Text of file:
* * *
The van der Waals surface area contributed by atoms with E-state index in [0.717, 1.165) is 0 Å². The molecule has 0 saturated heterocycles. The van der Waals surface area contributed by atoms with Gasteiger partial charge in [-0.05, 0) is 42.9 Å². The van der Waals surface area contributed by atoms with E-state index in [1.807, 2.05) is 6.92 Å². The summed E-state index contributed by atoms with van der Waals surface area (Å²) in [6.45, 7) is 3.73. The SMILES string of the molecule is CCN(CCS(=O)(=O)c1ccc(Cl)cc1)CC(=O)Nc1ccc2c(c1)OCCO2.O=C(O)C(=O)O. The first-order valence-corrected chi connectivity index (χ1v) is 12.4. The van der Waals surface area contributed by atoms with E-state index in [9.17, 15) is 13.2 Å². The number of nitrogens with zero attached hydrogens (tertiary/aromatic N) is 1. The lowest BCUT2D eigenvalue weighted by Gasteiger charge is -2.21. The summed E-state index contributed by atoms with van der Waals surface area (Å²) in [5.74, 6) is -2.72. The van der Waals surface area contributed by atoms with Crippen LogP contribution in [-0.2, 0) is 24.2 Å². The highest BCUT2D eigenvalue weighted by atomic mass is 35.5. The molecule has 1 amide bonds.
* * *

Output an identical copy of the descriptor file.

The van der Waals surface area contributed by atoms with E-state index in [0.717, 1.165) is 0 Å². The molecule has 0 saturated heterocycles. The van der Waals surface area contributed by atoms with Gasteiger partial charge in [-0.05, 0) is 42.9 Å². The van der Waals surface area contributed by atoms with E-state index in [1.807, 2.05) is 6.92 Å². The summed E-state index contributed by atoms with van der Waals surface area (Å²) in [6.45, 7) is 3.73. The SMILES string of the molecule is CCN(CCS(=O)(=O)c1ccc(Cl)cc1)CC(=O)Nc1ccc2c(c1)OCCO2.O=C(O)C(=O)O. The first-order valence-corrected chi connectivity index (χ1v) is 12.4. The van der Waals surface area contributed by atoms with E-state index in [9.17, 15) is 13.2 Å². The number of nitrogens with zero attached hydrogens (tertiary/aromatic N) is 1. The lowest BCUT2D eigenvalue weighted by Gasteiger charge is -2.21. The summed E-state index contributed by atoms with van der Waals surface area (Å²) in [5.74, 6) is -2.72. The van der Waals surface area contributed by atoms with Crippen LogP contribution in [-0.2, 0) is 24.2 Å². The highest BCUT2D eigenvalue weighted by atomic mass is 35.5. The molecule has 1 amide bonds.